Used Japanese imports in Tbilisi

As we mentioned earlier, on top from the overwhelming presence of Toyota Prius taxis in the country, used Japanese imports are everywhere in Tbilisi, with the Mitsubishi Pajero Mini a clear favourite of rental car companies as the perfect choice to explore the mountainous surrounding regions. I also spotted rarities such as the Nissan LaFesta, as well as best-sellers in Japan like the Toyota Aqua. Strikingly, Georgia is the first (and last) country of this trip where Japanese imports with the steering wheel on the “wrong” side of the cars are allowed in, which shouldn’t actually be that surprising given those vehicles also account for a very large section of the neighbouring Russian car park – as witnessed in 2013 during our Trans-Siberian exploration. These cars are imported into Georgia through the Black Sea port of Poti, don’t require an inspection and seem to benefit from preferential import duties which would explain their popularity.

This is it for our Black Sea crossing. Stay tuned for our next stop, Azerbaijan which, in a complete turnaround after Georgia, would end up being, and by far, my favourite country of this entire adventure…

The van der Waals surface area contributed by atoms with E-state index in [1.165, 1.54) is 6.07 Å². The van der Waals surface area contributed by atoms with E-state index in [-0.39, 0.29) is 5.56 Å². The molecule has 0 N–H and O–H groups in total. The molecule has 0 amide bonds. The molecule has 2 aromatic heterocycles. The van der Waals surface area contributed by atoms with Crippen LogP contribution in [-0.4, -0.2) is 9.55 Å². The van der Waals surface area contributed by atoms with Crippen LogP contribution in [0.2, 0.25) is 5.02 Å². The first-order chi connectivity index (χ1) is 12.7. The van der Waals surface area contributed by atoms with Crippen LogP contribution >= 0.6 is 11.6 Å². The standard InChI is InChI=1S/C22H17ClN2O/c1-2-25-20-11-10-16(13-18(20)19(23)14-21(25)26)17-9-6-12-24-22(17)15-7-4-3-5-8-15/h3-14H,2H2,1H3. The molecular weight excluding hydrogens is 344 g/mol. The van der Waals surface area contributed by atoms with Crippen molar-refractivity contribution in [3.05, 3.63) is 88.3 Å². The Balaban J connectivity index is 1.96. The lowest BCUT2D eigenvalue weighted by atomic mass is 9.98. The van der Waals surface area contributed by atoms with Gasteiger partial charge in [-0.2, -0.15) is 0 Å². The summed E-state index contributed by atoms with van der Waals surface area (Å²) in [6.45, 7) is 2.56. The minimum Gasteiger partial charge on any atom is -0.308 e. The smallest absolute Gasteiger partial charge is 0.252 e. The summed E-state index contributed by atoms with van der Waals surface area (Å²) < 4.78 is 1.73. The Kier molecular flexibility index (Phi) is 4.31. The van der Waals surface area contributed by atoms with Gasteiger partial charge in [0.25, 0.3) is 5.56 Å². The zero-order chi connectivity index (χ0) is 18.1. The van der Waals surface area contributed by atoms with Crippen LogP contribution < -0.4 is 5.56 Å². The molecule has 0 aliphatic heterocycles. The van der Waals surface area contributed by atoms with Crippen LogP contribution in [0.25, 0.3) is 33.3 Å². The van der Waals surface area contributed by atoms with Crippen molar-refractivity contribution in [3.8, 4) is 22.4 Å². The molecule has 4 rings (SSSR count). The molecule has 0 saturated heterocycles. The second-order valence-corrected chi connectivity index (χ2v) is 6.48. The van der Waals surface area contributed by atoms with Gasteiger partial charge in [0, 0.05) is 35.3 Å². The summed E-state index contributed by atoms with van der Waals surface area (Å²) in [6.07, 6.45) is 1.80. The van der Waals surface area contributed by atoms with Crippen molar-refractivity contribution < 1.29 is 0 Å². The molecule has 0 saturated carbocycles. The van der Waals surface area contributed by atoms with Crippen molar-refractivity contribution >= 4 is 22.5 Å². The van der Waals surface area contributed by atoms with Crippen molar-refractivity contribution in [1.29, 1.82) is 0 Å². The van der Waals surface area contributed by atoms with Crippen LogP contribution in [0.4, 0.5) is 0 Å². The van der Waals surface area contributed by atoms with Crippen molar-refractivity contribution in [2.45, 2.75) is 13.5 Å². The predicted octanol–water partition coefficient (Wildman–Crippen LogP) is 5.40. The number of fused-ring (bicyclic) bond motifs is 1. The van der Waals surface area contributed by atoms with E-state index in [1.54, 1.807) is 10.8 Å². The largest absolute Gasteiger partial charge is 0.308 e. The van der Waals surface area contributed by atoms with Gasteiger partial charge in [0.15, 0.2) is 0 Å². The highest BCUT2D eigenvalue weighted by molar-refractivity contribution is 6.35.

This Post Has 8 Comments
  1. Looked into crossing the Black sea to Georgia last year. Currently have a friend staying in Baku, Azerbaijan which he loves. Hope to visit both places post UK lockdown using Bulgaria, (great country) as a base.

    Good luck on your adventures,
    Gareth Wales UK.

    1. Hi Gareth – my take on this: forget Georgia to spend more time in Azerbaijan. Day and night. The next part of this series will be focused on Azerbaijan, so stay tuned!

  2. Sorry to hear about your ordeal with border control officers, Matt. This leg of the journey seems to be a bit of an adventure for you and it inspires me to see somebody all doing this as I hope to travel around a few countries by a car someday, although less stricter ones. Anyways, it was indeed a pretty fine read. Eagerly waiting for the next part!

  3. That’s quite an experience Matt. And a fine read. Met ‘unpleasant’ and uncooperative border patrol in Eastern Europe and Africa, but not like you have.